“Early on I knew I had a passion for performing arts, but business would give me the tools I needed to pursue it fully,” she said. “The scholarship enabled me to take the classes I needed to gain the knowledge and experience and tools to pursue my dreams.”
Dream(s) Come True
“The encouragement and motivation has led me to who I am right now.”
THROUGH THE TED BAUER UNDERGRADUATE BUSINESS SCHOLARS PROGRAM, MARKETING AND ENTREPRENEURSHIP SENIOR JENNIFER PLUMA HAS TRANSFORMED FROM SOMEONE WHO DIDN’T PLAN TO GO TO COLLEGE TO A SOON-TO-BE GRADUATE WITH HER OWN NONPROFIT BUSINESS.
Marketing and Entrepreneurship Senior
College didn’t seem to be in the cards for Jennifer Pluma.
She thought she’d graduate from high school and start working with her family’s restaurant business right away. But guidance from a high school teacher, along with five scholarships — including the Ted Bauer Undergraduate Business Scholarship — helped her to change direction.
“As I approach graduation, my experience at Bauer has been incredible,” Pluma said. “During my time here, I started a nonprofit and joined the Wolff Center for Entrepreneurship. I’ve accomplished many of my dreams, and all this has been thanks to TBUBS.”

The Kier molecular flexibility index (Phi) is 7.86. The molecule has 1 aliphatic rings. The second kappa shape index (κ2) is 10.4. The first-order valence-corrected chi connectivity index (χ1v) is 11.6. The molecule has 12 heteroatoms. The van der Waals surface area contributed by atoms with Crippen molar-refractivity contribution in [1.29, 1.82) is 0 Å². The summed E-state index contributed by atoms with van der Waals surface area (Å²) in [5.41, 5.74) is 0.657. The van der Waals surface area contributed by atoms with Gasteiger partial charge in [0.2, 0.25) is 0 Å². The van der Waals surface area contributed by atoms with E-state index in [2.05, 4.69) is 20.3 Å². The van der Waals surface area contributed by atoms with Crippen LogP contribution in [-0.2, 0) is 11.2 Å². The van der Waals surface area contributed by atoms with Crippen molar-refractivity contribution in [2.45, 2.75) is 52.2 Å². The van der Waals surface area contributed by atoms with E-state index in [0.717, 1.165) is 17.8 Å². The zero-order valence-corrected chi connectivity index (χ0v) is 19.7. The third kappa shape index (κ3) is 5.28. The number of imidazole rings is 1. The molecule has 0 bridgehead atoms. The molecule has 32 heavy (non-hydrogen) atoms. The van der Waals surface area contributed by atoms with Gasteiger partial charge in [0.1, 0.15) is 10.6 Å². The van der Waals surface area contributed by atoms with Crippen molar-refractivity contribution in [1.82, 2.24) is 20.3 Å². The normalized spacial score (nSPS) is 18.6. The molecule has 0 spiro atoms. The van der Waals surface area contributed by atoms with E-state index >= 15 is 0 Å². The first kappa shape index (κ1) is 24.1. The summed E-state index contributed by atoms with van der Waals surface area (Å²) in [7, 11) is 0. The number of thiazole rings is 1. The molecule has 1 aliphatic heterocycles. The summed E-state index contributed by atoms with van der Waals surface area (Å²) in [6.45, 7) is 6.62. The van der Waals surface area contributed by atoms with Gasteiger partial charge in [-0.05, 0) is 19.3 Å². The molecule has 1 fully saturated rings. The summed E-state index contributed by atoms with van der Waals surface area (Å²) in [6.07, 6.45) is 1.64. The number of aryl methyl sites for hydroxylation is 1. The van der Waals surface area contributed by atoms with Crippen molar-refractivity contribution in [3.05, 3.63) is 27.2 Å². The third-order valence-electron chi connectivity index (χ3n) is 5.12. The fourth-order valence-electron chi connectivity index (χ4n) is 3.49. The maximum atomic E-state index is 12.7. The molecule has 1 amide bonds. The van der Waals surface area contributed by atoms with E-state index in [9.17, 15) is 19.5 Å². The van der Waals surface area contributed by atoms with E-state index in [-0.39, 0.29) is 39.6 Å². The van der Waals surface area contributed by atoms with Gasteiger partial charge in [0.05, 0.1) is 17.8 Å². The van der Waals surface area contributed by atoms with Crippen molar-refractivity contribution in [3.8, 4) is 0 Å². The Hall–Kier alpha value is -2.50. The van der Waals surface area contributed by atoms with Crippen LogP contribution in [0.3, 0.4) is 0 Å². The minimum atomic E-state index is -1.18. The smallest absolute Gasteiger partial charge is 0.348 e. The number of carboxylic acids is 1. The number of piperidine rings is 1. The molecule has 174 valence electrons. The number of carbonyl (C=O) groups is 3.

She added: “I’ve met so many wonderful people, from Program Manager Sarayu Sundar to Associate Dean Frank Kelley. I’ve been able to network and share my experience with other students. I’ve had so many once-in-a-lifetime experiences that I never would’ve done if it wasn’t for this scholarship.”
Through TBUBS, Pluma has cultivated her style as a leader.
“The group of students and mentors helped shape who I am,” she said. “I’ve gone to workshops and found motivation to apply for the Wolff Center, where I was able to travel to Japan to learn about global business. The encouragement and motivation has led me to who I am right now.”
That person, Pluma said, is someone who didn’t just attend college but truly experienced it and now graduates with a full-time job lined up.
“If your dream aligns with your passions, you have to do it,” she said. “It’s going to be hard, it won’t be easy, but you’ll meet wonderful people, and you have to put yourself out there. It starts with that step. Network. Meet people, find your voice, and make it be heard.”